Is your dog ready for summer? It’s probably not a question most people think about, but animals have a lot of the same summertime needs as humans do. How can they keep cool in the heat? How will they cope with long car trips? Knowing how to deal with these and other problems when they come up can make summertime more enjoyable for you and for your pet.
It may be tempting to just break out the clippers and shave your dog down to almost nothing to help them keep cool, but this won’t really be doing your pet any favors. Dogs have a natural cooling system, and their fur can serve as insulation against excessive heat. Also, exposing them to too much sun can cause skin problems.
That’s not to say you shouldn’t treat your dog to a little haircut. The dogs that tend to suffer the most in summer are the ones
that grow a shaggy undercoat, said Linda Mazor, a groomer with the Pooch Palace in Ferndale.
“Leaving some hair acts as an insulator against the heat,” Mazor said. “But if they have a heavy undercoat and shed a lot, it’s best to get that out as soon as you can.”
Some dog breeds, like Labradors and pugs, tend to have more trouble with shedding. Mazor recommends staying on top of the undercoat by regularly brushing the dog with a dog rake or a FURminator. If the undercoat is left too long, it will begin to mat and clump and the dog will need to be taken to the groomers.
Parasites are a year-round problem for dogs in Washington, but mosquitoes can be a particular nuisance in the summer. Mosquito bites can be prevented with specialized drops, and while there’s a large selection of insect repellants to choose from, it’s important to remember you get what you pay for.
“It’s best to spend money on higher-quality drops, like Frontline,” Mazor said. “The generic ones won’t do anything and you’ll just wind up wasting money.”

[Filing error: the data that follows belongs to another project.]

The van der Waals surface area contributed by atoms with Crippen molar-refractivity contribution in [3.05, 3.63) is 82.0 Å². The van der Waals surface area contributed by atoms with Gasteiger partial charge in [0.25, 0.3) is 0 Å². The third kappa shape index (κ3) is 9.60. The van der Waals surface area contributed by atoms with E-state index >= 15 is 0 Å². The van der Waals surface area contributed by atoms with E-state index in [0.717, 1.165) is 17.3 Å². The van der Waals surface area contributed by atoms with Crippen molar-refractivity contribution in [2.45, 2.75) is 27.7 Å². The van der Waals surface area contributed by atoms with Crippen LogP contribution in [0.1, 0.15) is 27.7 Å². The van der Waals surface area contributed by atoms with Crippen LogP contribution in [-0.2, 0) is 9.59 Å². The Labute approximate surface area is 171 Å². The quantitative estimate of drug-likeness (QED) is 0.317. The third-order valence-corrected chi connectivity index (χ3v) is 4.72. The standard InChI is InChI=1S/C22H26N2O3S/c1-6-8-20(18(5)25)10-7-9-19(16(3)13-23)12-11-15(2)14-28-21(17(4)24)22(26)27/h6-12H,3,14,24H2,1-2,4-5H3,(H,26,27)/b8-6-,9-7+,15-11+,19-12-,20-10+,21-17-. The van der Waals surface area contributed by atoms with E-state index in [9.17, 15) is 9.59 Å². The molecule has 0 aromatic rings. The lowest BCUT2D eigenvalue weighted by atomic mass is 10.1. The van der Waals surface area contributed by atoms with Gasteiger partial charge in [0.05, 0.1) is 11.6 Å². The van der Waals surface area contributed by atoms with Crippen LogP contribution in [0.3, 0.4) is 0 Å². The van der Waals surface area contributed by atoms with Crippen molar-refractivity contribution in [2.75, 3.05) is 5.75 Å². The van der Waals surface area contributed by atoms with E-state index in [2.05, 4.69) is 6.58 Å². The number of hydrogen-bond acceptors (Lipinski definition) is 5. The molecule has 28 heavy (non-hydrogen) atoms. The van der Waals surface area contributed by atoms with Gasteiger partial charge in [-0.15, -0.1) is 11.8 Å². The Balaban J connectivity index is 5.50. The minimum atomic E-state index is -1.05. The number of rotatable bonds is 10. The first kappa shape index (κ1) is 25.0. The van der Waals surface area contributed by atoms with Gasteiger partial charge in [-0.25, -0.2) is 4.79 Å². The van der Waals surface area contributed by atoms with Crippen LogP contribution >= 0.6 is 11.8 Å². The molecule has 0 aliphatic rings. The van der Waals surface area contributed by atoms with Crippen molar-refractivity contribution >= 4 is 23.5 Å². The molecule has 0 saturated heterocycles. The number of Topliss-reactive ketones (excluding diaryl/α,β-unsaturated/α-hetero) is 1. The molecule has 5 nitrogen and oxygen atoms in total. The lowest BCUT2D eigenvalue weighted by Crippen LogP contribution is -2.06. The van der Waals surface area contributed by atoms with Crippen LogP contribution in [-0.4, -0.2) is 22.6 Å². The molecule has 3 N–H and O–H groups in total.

An unruly dog can turn a long car trip into a nightmare. A barking, snarling, whining or vomiting animal is the last thing you want to be trapped in a small space with for hours at a time. And it’s not much fun for them, either; some animals love riding in the car, but others may have been made anxious by too many surprise visits to the vet.
Lupita Blackwelder, owner of Lupita’s Upscale Puppy in Blaine, has had plenty of experience travelling with dogs (she has seven of her own, and moved to Washington from Texas), and she offered her advice for keeping your pets happy and calm in the car.
“When travelling, you have to think safety first,” Blackwelder said. “Make sure your pet has a harness, ID tags and a non-retractable leash. Make sure they have all their vaccinations, and keep a copy of their vaccination records on hand in case of emergencies. And always keep the dog in a car seat or a carrier, so they don’t run around in the car and cause an accident.”
Obviously, it is always a good idea to keep fresh water on hand, and it’s extremely important to never leave a dog alone in a hot car, because they can overheat much faster than people can. It’s also important to plan ahead, both for yourself and your dog. Make sure any hotels you stay at are pet-friendly, and keep a poison control phone number on hand in case your dog encounters any snakes, scorpions or nasty new parasites on one of your pit stops.
The solution for getting your pet to stay still and calm on car rides is to start early and slowly, according to the American Society for the Prevention of Cruelty to Animals (ASPCA). If you have an animal that’s anxious on car rides, try feeding them one meal a day in the car, with the engine off. Once they get used to that, try taking short trips to fun locations, like dog parks or hiking trails, and they’ll begin to associate car trips with fun activities.
While on trips, try giving the dog a toy stuffed with a food treat, like peanut butter. This will give them something to occupy themselves with in the backseat while on the road.
As for dogs that get sick, Blackwelder recommends visiting the vet before any long trips to see if your dog is susceptible to carsickness. If they do have a problem, there are several medications your vet could prescribe that might help.